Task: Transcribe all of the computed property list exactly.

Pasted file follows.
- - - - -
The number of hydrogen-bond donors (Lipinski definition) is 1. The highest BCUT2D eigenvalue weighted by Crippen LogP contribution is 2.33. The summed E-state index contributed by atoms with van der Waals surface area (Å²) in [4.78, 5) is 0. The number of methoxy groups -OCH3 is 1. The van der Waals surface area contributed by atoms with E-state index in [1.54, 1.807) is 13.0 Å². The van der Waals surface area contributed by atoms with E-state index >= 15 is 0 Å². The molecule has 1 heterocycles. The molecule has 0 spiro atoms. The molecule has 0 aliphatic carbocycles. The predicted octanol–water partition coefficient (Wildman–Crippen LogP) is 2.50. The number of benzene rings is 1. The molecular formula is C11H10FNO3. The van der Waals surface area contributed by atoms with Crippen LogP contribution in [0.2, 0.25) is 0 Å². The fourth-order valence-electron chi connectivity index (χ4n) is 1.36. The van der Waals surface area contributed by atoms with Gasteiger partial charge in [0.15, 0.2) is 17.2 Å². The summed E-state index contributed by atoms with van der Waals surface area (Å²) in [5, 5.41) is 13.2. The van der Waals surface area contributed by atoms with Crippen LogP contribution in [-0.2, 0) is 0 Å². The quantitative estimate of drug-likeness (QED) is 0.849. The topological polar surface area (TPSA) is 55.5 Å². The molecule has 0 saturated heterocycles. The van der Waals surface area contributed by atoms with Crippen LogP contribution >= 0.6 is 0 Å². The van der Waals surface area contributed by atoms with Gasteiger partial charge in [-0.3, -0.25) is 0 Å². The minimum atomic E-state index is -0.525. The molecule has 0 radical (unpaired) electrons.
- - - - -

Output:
The number of hydrogen-bond donors (Lipinski definition) is 1. The highest BCUT2D eigenvalue weighted by Crippen LogP contribution is 2.33. The summed E-state index contributed by atoms with van der Waals surface area (Å²) in [4.78, 5) is 0. The number of methoxy groups -OCH3 is 1. The van der Waals surface area contributed by atoms with E-state index in [1.54, 1.807) is 13.0 Å². The van der Waals surface area contributed by atoms with E-state index >= 15 is 0 Å². The molecule has 1 heterocycles. The molecule has 0 spiro atoms. The molecule has 0 aliphatic carbocycles. The predicted octanol–water partition coefficient (Wildman–Crippen LogP) is 2.50. The number of benzene rings is 1. The molecular formula is C11H10FNO3. The van der Waals surface area contributed by atoms with Crippen LogP contribution in [0.2, 0.25) is 0 Å². The fourth-order valence-electron chi connectivity index (χ4n) is 1.36. The van der Waals surface area contributed by atoms with Gasteiger partial charge in [0.15, 0.2) is 17.2 Å². The summed E-state index contributed by atoms with van der Waals surface area (Å²) in [5, 5.41) is 13.2. The van der Waals surface area contributed by atoms with Crippen LogP contribution in [-0.2, 0) is 0 Å². The quantitative estimate of drug-likeness (QED) is 0.849. The topological polar surface area (TPSA) is 55.5 Å². The molecule has 0 saturated heterocycles. The van der Waals surface area contributed by atoms with Crippen LogP contribution >= 0.6 is 0 Å². The van der Waals surface area contributed by atoms with Gasteiger partial charge in [-0.3, -0.25) is 0 Å². The minimum atomic E-state index is -0.525. The molecule has 0 radical (unpaired) electrons.